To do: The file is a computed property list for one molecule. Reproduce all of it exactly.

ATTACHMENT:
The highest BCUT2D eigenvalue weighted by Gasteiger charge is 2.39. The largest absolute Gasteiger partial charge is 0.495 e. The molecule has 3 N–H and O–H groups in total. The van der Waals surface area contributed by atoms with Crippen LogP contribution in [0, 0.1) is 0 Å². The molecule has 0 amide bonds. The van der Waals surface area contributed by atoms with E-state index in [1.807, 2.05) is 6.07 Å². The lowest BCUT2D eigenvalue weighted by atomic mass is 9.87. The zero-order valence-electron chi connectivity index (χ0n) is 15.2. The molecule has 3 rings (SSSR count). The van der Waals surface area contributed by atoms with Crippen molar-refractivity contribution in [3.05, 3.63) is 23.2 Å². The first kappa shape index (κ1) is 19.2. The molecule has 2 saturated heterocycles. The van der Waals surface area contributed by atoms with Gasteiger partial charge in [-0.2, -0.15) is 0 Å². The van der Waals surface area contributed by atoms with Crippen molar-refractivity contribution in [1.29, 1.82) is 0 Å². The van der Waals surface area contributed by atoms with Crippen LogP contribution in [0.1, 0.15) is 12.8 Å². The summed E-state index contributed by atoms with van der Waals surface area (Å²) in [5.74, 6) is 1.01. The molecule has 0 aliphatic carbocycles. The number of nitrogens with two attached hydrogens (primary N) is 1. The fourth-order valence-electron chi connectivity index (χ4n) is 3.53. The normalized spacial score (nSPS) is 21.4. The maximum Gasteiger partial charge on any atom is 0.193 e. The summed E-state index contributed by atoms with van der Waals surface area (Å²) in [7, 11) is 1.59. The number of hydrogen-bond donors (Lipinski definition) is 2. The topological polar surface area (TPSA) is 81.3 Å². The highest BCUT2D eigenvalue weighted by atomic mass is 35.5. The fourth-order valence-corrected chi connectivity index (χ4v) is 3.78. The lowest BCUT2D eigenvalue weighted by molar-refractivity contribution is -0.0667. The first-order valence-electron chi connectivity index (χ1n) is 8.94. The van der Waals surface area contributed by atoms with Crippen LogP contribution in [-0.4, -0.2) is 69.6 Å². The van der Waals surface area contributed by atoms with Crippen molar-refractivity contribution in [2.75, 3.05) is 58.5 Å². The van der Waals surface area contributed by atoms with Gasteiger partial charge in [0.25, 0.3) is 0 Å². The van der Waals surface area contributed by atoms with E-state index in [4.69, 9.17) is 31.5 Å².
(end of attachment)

The highest BCUT2D eigenvalue weighted by Gasteiger charge is 2.39. The largest absolute Gasteiger partial charge is 0.495 e. The molecule has 3 N–H and O–H groups in total. The van der Waals surface area contributed by atoms with Crippen LogP contribution in [0, 0.1) is 0 Å². The molecule has 0 amide bonds. The van der Waals surface area contributed by atoms with E-state index in [1.807, 2.05) is 6.07 Å². The lowest BCUT2D eigenvalue weighted by atomic mass is 9.87. The zero-order valence-electron chi connectivity index (χ0n) is 15.2. The molecule has 3 rings (SSSR count). The van der Waals surface area contributed by atoms with Crippen molar-refractivity contribution in [3.05, 3.63) is 23.2 Å². The first kappa shape index (κ1) is 19.2. The molecule has 2 saturated heterocycles. The van der Waals surface area contributed by atoms with Gasteiger partial charge in [-0.2, -0.15) is 0 Å². The van der Waals surface area contributed by atoms with Crippen molar-refractivity contribution in [1.29, 1.82) is 0 Å². The van der Waals surface area contributed by atoms with Crippen LogP contribution in [0.1, 0.15) is 12.8 Å². The summed E-state index contributed by atoms with van der Waals surface area (Å²) in [5.74, 6) is 1.01. The molecule has 0 aliphatic carbocycles. The number of nitrogens with two attached hydrogens (primary N) is 1. The fourth-order valence-electron chi connectivity index (χ4n) is 3.53. The normalized spacial score (nSPS) is 21.4. The maximum Gasteiger partial charge on any atom is 0.193 e. The summed E-state index contributed by atoms with van der Waals surface area (Å²) in [7, 11) is 1.59. The number of hydrogen-bond donors (Lipinski definition) is 2. The topological polar surface area (TPSA) is 81.3 Å². The highest BCUT2D eigenvalue weighted by atomic mass is 35.5. The fourth-order valence-corrected chi connectivity index (χ4v) is 3.78. The lowest BCUT2D eigenvalue weighted by molar-refractivity contribution is -0.0667. The first-order valence-electron chi connectivity index (χ1n) is 8.94. The van der Waals surface area contributed by atoms with Crippen LogP contribution in [-0.4, -0.2) is 69.6 Å². The van der Waals surface area contributed by atoms with Crippen molar-refractivity contribution in [2.75, 3.05) is 58.5 Å². The van der Waals surface area contributed by atoms with Gasteiger partial charge in [0.25, 0.3) is 0 Å². The van der Waals surface area contributed by atoms with E-state index in [4.69, 9.17) is 31.5 Å².